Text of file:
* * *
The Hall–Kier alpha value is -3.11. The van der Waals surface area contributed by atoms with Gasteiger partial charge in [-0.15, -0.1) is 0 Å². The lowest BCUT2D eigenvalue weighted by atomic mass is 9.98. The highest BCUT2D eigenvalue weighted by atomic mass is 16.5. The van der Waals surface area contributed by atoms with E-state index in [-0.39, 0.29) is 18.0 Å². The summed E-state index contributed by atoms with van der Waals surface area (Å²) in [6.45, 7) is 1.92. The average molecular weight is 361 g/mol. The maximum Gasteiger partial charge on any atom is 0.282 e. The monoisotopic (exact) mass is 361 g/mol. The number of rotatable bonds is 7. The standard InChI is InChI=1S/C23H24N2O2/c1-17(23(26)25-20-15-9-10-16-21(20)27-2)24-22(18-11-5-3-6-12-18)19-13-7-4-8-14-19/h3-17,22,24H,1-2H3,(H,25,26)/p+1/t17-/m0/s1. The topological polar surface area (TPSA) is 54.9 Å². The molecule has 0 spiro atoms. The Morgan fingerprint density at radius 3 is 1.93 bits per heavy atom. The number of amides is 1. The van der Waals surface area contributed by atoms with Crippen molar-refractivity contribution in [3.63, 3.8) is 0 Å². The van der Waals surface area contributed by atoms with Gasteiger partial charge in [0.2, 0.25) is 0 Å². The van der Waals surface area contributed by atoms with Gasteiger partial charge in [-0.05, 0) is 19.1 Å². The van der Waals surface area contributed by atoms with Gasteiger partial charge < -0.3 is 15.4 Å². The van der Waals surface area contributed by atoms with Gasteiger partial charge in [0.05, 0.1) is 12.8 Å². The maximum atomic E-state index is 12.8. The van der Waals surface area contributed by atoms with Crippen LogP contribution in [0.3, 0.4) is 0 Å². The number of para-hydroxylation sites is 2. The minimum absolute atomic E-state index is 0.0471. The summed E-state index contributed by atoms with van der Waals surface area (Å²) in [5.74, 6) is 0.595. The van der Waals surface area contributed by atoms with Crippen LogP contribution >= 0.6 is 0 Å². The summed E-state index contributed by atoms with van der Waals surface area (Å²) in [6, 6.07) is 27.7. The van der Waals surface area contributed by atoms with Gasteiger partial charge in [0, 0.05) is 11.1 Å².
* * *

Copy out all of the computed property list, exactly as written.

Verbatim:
The Hall–Kier alpha value is -3.11. The van der Waals surface area contributed by atoms with Gasteiger partial charge in [-0.15, -0.1) is 0 Å². The lowest BCUT2D eigenvalue weighted by atomic mass is 9.98. The highest BCUT2D eigenvalue weighted by atomic mass is 16.5. The van der Waals surface area contributed by atoms with E-state index in [-0.39, 0.29) is 18.0 Å². The summed E-state index contributed by atoms with van der Waals surface area (Å²) in [6.45, 7) is 1.92. The average molecular weight is 361 g/mol. The maximum Gasteiger partial charge on any atom is 0.282 e. The monoisotopic (exact) mass is 361 g/mol. The number of rotatable bonds is 7. The standard InChI is InChI=1S/C23H24N2O2/c1-17(23(26)25-20-15-9-10-16-21(20)27-2)24-22(18-11-5-3-6-12-18)19-13-7-4-8-14-19/h3-17,22,24H,1-2H3,(H,25,26)/p+1/t17-/m0/s1. The topological polar surface area (TPSA) is 54.9 Å². The molecule has 0 spiro atoms. The Morgan fingerprint density at radius 3 is 1.93 bits per heavy atom. The number of amides is 1. The van der Waals surface area contributed by atoms with Crippen molar-refractivity contribution in [3.63, 3.8) is 0 Å². The van der Waals surface area contributed by atoms with Gasteiger partial charge in [0.2, 0.25) is 0 Å². The van der Waals surface area contributed by atoms with Gasteiger partial charge in [-0.05, 0) is 19.1 Å². The van der Waals surface area contributed by atoms with Gasteiger partial charge < -0.3 is 15.4 Å². The van der Waals surface area contributed by atoms with Gasteiger partial charge in [0.05, 0.1) is 12.8 Å². The maximum atomic E-state index is 12.8. The van der Waals surface area contributed by atoms with Crippen LogP contribution in [0.3, 0.4) is 0 Å². The number of para-hydroxylation sites is 2. The minimum absolute atomic E-state index is 0.0471. The summed E-state index contributed by atoms with van der Waals surface area (Å²) in [5.74, 6) is 0.595. The van der Waals surface area contributed by atoms with Crippen LogP contribution >= 0.6 is 0 Å². The summed E-state index contributed by atoms with van der Waals surface area (Å²) in [6, 6.07) is 27.7. The van der Waals surface area contributed by atoms with Gasteiger partial charge in [0, 0.05) is 11.1 Å².